PACE-Net Plus Think Tank: Coastal ecosystem disturbances, fish and shellfish poisoning and their socio-economic implications

Friday, 21 November 2014

In the Pacific, epidemics and food poisoning caused by fish consumption are widespread and can lead to severe illness and death. Their effects jeopardise food security and local economies. Population growth and climate change are likely to make these events more common. There is therefore an urgent need to conduct relevant research and find new ways of restricting these occurrences.

To help produce proposals in this regard, from 18 to 20 November 2014, the Secretariat of the Pacific Community, with European Commission, French Pacific Fund and ACIAR support, organised a think tank session on the theme of “Coastal ecosystem disturbances, fish and shellfish poisoning and their socio-economic implications”.

Four thematic areas were discussed: marine toxins, the effects of climate change and environmental disturbances, health and society,and cultural and economic aspects. Some fifty experts (scientists, senior government officers, industry representatives) from the Pacific (Australia, Fiji, Cook Islands, Marshall Islands, Solomon Islands, New Caledonia, New Zealand, Papua New Guinea, French Polynesia, Samoa, Tonga, Tuvalu) and Europe (Germany, Denmark, Spain, France) actively contributed to the meeting.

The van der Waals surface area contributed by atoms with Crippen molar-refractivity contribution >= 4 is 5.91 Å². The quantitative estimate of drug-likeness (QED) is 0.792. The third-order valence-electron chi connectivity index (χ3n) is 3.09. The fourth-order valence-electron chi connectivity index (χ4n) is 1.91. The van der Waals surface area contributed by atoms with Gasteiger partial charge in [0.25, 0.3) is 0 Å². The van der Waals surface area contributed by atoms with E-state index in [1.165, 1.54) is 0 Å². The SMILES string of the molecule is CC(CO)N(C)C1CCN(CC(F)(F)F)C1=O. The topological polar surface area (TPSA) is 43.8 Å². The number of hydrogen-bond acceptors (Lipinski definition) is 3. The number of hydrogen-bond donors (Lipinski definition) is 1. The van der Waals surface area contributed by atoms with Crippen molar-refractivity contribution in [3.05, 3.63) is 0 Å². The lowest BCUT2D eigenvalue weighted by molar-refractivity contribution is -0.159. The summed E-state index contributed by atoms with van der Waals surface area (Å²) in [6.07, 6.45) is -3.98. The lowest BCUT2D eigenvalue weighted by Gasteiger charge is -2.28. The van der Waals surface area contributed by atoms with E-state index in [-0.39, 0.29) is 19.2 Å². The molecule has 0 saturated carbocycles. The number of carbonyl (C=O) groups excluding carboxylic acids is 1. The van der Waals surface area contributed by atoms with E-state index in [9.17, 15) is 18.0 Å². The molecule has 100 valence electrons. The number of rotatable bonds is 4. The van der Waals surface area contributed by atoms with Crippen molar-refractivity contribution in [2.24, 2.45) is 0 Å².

After constructive discussions, the participants selected a number of priority research areas, highlighting the need to consolidate regional data bases so as to enhance the knowledge available and enable enlightened decision-making. The need to use traditional knowledge was also emphasised. The innovations seen as necessary by participants included easy-to-use diagnosis kits to identify fish and affected persons.

Some ten new project ideas designed to find solutions were also outlined. These project concepts were based on cooperation between the European and Pacific partners present over the 3 days. As always with PACE-Net Plus, relationships were formed and paths opened up for new networks with future potential.

Joint endeavours of this kind are fully consistent with European policy. Indeed, in his introduction at the think tank, Mr Efstratios Pegidis, European Bureau Chief for the Pacific Overseas Countries and Territories, stressed the importance of scientific and technical cooperation between Europe and the Pacific, in a setting where challenges such as climate change and food security are global in nature.

Lastly, the participants drafted recommendations that will inform regional and bi-regional political dialogue on scientific and technical cooperation and innovation, to be encouraged by PACE-Net Plus with the main research players and decision-makers.

The outcomes of the Think Tank will be presented at the bi-regional dialogue to be held in Auckland on 10 and 11 December 2014.

For more information on PACE-Net Plus and this Think Tank:

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